Fooled by Randomness

The equity and bond markets ended the first three months of 2019 with gains. The headlines attribute this to the Federal Reserve who, they say, said they will not raise interest rates in the near future. It’s not April Fool’s Day anymore, but this explanation is no more accurate than a bad joke.

I offer only one piece of evidence, but I could offer countless more recent examples. If you believe the Federal Reserve controls interest rates, please read the autobiography of one of the Fed’s most powerful chairmen in history, Paul Volcker (Triumph of Persistence). If there was ever a time when the Fed was active, it was during his tenure in the early 80’s. Interest rates on home mortgages were in the mid-teens. The Fed attempted to lower rates (twice) and rates rose instead. Then the Fed raised rates, and guess what happened?

We don’t need to get into the details of what the Fed does, what the Treasury does, and what the markets actually do. Instead, all we need to know is a little history. The truth is, the markets control interest rates. Not the Fed. Not the Treasury, nor the President, nor Congress, nor China or any other identifiable individual or force. No one controls interest rates. Be comfortable with this complexity.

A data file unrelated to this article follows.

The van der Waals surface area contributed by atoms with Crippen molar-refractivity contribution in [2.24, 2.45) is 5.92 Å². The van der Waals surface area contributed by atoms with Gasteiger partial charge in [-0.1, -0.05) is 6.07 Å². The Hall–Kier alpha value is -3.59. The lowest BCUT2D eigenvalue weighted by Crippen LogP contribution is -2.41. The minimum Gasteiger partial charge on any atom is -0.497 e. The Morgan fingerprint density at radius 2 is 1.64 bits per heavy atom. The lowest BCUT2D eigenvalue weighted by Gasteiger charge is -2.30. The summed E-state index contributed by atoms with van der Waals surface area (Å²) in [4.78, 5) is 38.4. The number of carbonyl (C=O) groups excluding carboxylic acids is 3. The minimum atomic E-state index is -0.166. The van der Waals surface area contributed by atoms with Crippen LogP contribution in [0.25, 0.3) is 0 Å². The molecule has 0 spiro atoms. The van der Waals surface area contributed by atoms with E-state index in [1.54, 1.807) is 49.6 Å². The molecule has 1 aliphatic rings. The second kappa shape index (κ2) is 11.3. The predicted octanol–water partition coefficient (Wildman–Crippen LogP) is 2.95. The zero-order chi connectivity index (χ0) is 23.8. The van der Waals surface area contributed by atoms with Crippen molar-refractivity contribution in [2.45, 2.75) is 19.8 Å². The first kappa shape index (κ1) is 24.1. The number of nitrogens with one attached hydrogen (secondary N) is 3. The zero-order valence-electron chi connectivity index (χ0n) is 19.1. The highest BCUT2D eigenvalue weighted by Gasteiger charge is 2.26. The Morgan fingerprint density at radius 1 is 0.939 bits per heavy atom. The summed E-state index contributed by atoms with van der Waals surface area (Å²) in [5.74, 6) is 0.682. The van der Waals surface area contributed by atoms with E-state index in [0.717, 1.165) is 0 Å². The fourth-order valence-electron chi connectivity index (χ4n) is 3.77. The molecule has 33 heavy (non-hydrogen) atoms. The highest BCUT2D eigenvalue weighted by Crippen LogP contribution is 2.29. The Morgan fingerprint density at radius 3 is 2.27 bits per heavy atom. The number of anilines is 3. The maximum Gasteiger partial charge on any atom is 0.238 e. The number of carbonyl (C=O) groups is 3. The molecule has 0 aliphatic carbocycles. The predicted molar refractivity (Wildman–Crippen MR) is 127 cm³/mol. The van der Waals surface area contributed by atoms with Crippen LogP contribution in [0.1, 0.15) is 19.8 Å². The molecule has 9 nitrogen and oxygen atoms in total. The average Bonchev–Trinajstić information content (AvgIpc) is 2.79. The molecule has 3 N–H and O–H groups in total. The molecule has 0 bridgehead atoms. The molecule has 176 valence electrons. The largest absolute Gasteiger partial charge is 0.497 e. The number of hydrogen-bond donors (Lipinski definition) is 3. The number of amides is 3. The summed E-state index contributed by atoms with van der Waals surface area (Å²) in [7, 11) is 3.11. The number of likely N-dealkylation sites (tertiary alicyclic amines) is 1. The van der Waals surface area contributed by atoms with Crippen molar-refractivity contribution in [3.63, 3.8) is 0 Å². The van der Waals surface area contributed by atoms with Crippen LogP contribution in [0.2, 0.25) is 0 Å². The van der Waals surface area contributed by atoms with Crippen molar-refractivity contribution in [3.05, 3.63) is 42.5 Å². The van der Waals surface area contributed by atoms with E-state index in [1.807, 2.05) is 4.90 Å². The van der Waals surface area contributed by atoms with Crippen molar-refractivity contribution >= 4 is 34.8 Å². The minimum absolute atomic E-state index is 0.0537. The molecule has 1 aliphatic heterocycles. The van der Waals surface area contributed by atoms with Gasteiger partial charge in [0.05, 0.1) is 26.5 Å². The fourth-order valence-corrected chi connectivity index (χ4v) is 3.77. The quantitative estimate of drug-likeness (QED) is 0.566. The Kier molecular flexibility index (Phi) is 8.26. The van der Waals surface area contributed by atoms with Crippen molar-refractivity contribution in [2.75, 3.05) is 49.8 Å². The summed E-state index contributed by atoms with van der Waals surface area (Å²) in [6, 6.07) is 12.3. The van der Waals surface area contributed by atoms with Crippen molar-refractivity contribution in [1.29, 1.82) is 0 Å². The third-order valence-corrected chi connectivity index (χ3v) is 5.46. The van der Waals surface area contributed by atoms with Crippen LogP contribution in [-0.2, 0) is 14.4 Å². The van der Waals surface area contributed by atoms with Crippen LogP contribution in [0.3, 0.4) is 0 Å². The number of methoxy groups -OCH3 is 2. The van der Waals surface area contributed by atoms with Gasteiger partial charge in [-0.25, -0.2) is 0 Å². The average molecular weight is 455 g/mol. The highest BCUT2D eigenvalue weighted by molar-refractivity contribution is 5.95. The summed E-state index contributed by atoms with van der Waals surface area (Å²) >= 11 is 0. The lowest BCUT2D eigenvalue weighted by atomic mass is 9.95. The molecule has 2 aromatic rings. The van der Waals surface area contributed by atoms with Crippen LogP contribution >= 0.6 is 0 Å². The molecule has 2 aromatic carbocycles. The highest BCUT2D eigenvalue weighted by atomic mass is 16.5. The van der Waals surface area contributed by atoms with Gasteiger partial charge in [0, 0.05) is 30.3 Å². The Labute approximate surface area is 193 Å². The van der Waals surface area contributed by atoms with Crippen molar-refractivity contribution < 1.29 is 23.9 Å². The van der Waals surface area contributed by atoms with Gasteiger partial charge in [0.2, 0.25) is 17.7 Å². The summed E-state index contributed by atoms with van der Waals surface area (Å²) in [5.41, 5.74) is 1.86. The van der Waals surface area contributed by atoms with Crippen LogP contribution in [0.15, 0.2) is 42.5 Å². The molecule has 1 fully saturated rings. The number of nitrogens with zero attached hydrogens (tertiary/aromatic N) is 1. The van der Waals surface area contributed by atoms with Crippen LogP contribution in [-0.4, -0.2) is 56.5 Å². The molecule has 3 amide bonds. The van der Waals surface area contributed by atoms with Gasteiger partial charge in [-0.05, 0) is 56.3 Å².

No one can predict interest rates with any reliability. Unlike equities, or the economy for that matter, interest rates do not have a long-term trend either up nor down. Corporate wealth begets a growing economy. I believe interest rates are—largely—random, and their effects on equities are only temporary.

Here's one example:

Equities often rise after rates are increased. The first three months of this year, however, the financial press gives credit to a potential rate decrease as a boost to equity prices.

The title of this Periscope is a heavy book written by a statistician and investment manager, Nassim Taleb. I don’t recommend you pick it up. I’ve quoted it for years. He’s been quoted for years. The book has been misquoted and misinterpreted more times than I can think of. Instead, keep the two truths in mind as you listen/watch/read investment commentary. Don’t be fooled by randomness. Rates are controlled by the market, and no one else. Rates are largely random and definitely unpredictable. And we can embrace and find comfort in this complexity.

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